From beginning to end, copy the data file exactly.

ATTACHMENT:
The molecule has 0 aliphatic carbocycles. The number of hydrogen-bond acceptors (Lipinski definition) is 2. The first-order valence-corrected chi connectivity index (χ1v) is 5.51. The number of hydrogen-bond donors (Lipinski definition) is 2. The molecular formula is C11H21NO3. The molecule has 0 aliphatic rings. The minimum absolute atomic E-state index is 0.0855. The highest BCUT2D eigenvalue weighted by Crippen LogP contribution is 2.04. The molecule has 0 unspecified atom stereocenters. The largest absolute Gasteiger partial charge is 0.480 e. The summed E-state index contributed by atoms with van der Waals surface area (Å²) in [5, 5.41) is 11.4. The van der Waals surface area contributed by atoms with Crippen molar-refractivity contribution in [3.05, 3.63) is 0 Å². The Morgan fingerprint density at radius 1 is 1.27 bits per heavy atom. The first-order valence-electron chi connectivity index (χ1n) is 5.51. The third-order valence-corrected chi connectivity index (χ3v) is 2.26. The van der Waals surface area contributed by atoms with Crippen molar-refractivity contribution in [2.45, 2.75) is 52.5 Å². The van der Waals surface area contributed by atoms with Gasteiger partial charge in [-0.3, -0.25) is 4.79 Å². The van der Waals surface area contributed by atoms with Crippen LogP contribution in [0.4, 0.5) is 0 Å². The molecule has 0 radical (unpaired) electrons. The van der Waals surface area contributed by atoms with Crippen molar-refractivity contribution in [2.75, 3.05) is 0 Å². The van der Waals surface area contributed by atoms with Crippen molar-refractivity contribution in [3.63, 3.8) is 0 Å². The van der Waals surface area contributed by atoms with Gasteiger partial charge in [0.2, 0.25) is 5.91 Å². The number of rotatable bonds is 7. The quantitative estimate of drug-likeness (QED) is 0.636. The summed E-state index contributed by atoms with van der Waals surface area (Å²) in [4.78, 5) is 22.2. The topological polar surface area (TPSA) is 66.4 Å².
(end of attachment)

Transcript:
The molecule has 0 aliphatic carbocycles. The number of hydrogen-bond acceptors (Lipinski definition) is 2. The first-order valence-corrected chi connectivity index (χ1v) is 5.51. The number of hydrogen-bond donors (Lipinski definition) is 2. The molecular formula is C11H21NO3. The molecule has 0 aliphatic rings. The minimum absolute atomic E-state index is 0.0855. The highest BCUT2D eigenvalue weighted by Crippen LogP contribution is 2.04. The molecule has 0 unspecified atom stereocenters. The largest absolute Gasteiger partial charge is 0.480 e. The summed E-state index contributed by atoms with van der Waals surface area (Å²) in [5, 5.41) is 11.4. The van der Waals surface area contributed by atoms with Crippen molar-refractivity contribution in [3.05, 3.63) is 0 Å². The Morgan fingerprint density at radius 1 is 1.27 bits per heavy atom. The first-order valence-electron chi connectivity index (χ1n) is 5.51. The third-order valence-corrected chi connectivity index (χ3v) is 2.26. The van der Waals surface area contributed by atoms with Crippen molar-refractivity contribution in [2.45, 2.75) is 52.5 Å². The van der Waals surface area contributed by atoms with Gasteiger partial charge in [-0.3, -0.25) is 4.79 Å². The van der Waals surface area contributed by atoms with Crippen LogP contribution in [0.4, 0.5) is 0 Å². The molecule has 0 radical (unpaired) electrons. The van der Waals surface area contributed by atoms with Crippen molar-refractivity contribution in [2.75, 3.05) is 0 Å². The van der Waals surface area contributed by atoms with Crippen molar-refractivity contribution in [3.63, 3.8) is 0 Å². The van der Waals surface area contributed by atoms with Gasteiger partial charge in [0.2, 0.25) is 5.91 Å². The number of rotatable bonds is 7. The quantitative estimate of drug-likeness (QED) is 0.636. The summed E-state index contributed by atoms with van der Waals surface area (Å²) in [4.78, 5) is 22.2. The topological polar surface area (TPSA) is 66.4 Å².